Now that the OpenPower sources are available, it's possible to build custom firmware images for OpenPower machines. Here's a little guide to show how that's done.
The build process
OpenPower firmware has a number of different components, and some infrastructure to pull it all together. We use buildroot to do most of the heavy lifting, plus a little wrapper, called
There's a README file, containing build instructions in the op-build git repository, but here's a quick overview:
To build an OpenPower PNOR image from scratch, we'll need a few prerequisites (assuming recent Ubuntu):
sudo apt-get install cscope ctags libz-dev libexpat-dev libc6-dev-i386 \ gcc g++ git bison flex gcc-multilib g++-multilib libxml-simple-perl \ libxml-sax-perl
Then we can grab the
op-build repository, along with the git submodules:
git clone --recursive git://github.com/open-power/op-build.git
set up our environment and configure using the "palmetto" machine configuration:
. op-build-env op-build palmetto_defconfig
After a while (there is quite a bit of downloading to do on the first build), the build should complete successfully, and you'll have a PNOR image build in
If you have an existing op-build tree around (colleagues working on OpenPower perhaps?), you can share or copy the
dl/ directory to save on download time.
op-build command is just a shortcut for a
make in the buildroot tree, so the general buildroot documentation applies here too. Just replace "
make" with "
op-build". For example, we can enable a verbose build with:
Changing the build configuration
Above, we used a
palmetto_defconfig as the base buildroot configuration. This defines overall options for the build; things like:
- Toolchain details used to build the image
- Which firmware packages are used
- Which packages are used in the petitboot bootloader environment
- Which kernel configuration is used for the petitboot bootloader environment
This configuration can be changed through buildroot's menuconfig UI. To adjust the configuration:
And busybox's configuration interface will be shown:
As an example, let's say we want to add the "
file" utility to the petitboot environment. To do this, we can nagivate to that option in the Target Packages section (Target Packages → Shell and Utilities → file), and enable the option:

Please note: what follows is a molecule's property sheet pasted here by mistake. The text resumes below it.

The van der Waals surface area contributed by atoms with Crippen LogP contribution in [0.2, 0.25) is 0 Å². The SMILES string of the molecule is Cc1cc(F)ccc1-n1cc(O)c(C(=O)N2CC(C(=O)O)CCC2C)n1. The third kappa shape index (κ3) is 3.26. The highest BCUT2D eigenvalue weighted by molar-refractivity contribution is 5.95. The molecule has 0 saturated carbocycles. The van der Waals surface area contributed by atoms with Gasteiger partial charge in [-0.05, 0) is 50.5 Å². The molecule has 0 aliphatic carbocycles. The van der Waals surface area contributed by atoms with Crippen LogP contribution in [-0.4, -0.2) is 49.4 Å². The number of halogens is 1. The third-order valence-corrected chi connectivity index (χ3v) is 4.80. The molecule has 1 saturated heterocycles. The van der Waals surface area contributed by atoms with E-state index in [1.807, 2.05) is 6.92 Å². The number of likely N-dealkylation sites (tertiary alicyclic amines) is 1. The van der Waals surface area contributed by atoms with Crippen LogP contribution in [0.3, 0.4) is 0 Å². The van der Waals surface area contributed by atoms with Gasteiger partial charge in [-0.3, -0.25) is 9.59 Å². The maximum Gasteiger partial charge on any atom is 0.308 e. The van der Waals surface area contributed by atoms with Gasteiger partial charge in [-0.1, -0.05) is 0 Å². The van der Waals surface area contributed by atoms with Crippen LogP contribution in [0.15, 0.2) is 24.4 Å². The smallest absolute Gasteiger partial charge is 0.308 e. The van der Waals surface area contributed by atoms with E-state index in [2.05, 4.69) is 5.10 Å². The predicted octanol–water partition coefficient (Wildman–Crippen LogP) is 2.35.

Then exit (saving changes) and rebuild:
- the resulting image will have the
file command present in the petitboot shell environment.
There are a few other configuration targets to influence the build process; the most interesting for our case will be the kernel configuration. Since we use petitboot as our bootloader, it requires a Linux kernel for the initial bootloader environment. The set of drivers in this kernel will dictate which devices you'll be able to boot from.
So, if we want to enable booting from a new device, we'll need to include an appropriate driver in the kernel. To adjust the kernel configuration, use the
- which will show the standard Linux "menuconfig" interface:
From here, you can alter the kernel configuration. Once you're done, save changes and exit. Then, to build the new PNOR image:
If you have a customised version of one of the packages used in the OpenPower build, you can easily tell
op-build to use your local package. There are a number of package-specific make variables documented in the buildroot generic package reference, the most interesting ones being the
For example, let's say we have a custom petitboot tree that we want to use for the build. We've committed our changes in the petitboot tree, and want to build a new PNOR image. For the sake of this example, the git SHA petitboot commit we'd like to build is
2468ace0, and our custom petitboot tree is at
To build a new PNOR image with this particular petitboot source, we need to specify a few buildroot make variables:
op-build PETITBOOT_SITE=/home/jk/devel/petitboot \ PETITBOOT_SITE_METHOD=git \ PETITBOOT_VERSION=2468ace0
This is what these variables are doing:
op-buildwhere our custom source tree is. This could be a git URL or a local path.
PETITBOOT_SITEis a git tree. If we were using a
PETITBOOT_SITE, then this variable would be set automatically
op-buildwhich version of petitboot to checkout. This can be any commit reference that git understands.
The same method can be used for any of the other packages used during build. For OpenPower builds, you may also want to use the
LINUX_* variables to include custom skiboot firmware and kernel in the build.
If you'd prefer to test new sources without committing to git, you can use
_SITE_METHOD=local. This will copy the source tree (defined by
_SITE) to the buildroot tree and use it directly. For example:
op-build SKIBOOT_SITE=/home/jk/devel/skiboot \ SKIBOOT_SITE_METHOD=local
- will build the current (and not-necessarily-committed) sources in
/home/jk/devel/skiboot. Note that buildroot has no way to tell if your code has changed with
_SITE_METHOD=local. If you re-build with this, it's safer to clean the relevant source tree first: